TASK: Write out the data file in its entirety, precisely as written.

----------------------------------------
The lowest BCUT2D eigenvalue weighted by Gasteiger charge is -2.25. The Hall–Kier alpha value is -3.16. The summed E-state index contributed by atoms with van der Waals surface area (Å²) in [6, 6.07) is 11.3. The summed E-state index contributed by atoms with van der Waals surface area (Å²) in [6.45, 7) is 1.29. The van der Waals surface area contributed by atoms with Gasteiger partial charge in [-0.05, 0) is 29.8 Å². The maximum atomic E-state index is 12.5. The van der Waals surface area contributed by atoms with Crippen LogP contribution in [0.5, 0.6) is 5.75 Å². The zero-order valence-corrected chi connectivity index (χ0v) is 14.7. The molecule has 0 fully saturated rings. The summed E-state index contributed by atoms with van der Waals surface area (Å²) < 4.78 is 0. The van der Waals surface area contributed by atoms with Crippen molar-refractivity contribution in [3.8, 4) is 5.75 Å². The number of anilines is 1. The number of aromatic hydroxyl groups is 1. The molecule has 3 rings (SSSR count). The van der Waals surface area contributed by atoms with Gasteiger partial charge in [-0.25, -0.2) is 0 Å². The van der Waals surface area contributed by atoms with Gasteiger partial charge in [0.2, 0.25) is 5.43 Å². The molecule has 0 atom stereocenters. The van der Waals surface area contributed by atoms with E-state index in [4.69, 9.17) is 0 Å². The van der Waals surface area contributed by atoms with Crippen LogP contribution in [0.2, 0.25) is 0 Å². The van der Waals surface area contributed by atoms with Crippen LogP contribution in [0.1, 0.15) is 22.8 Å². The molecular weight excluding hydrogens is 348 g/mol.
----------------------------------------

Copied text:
The lowest BCUT2D eigenvalue weighted by Gasteiger charge is -2.25. The Hall–Kier alpha value is -3.16. The summed E-state index contributed by atoms with van der Waals surface area (Å²) in [6, 6.07) is 11.3. The summed E-state index contributed by atoms with van der Waals surface area (Å²) in [6.45, 7) is 1.29. The van der Waals surface area contributed by atoms with Gasteiger partial charge in [-0.05, 0) is 29.8 Å². The maximum atomic E-state index is 12.5. The van der Waals surface area contributed by atoms with Crippen LogP contribution in [0.5, 0.6) is 5.75 Å². The zero-order valence-corrected chi connectivity index (χ0v) is 14.7. The molecule has 0 fully saturated rings. The summed E-state index contributed by atoms with van der Waals surface area (Å²) < 4.78 is 0. The van der Waals surface area contributed by atoms with Crippen molar-refractivity contribution in [3.8, 4) is 5.75 Å². The number of anilines is 1. The number of aromatic hydroxyl groups is 1. The molecule has 3 rings (SSSR count). The van der Waals surface area contributed by atoms with Gasteiger partial charge in [-0.25, -0.2) is 0 Å². The van der Waals surface area contributed by atoms with Gasteiger partial charge in [0.2, 0.25) is 5.43 Å². The molecule has 0 atom stereocenters. The van der Waals surface area contributed by atoms with E-state index in [4.69, 9.17) is 0 Å². The van der Waals surface area contributed by atoms with Crippen LogP contribution in [0.2, 0.25) is 0 Å². The van der Waals surface area contributed by atoms with Crippen LogP contribution in [0.1, 0.15) is 22.8 Å². The molecular weight excluding hydrogens is 348 g/mol.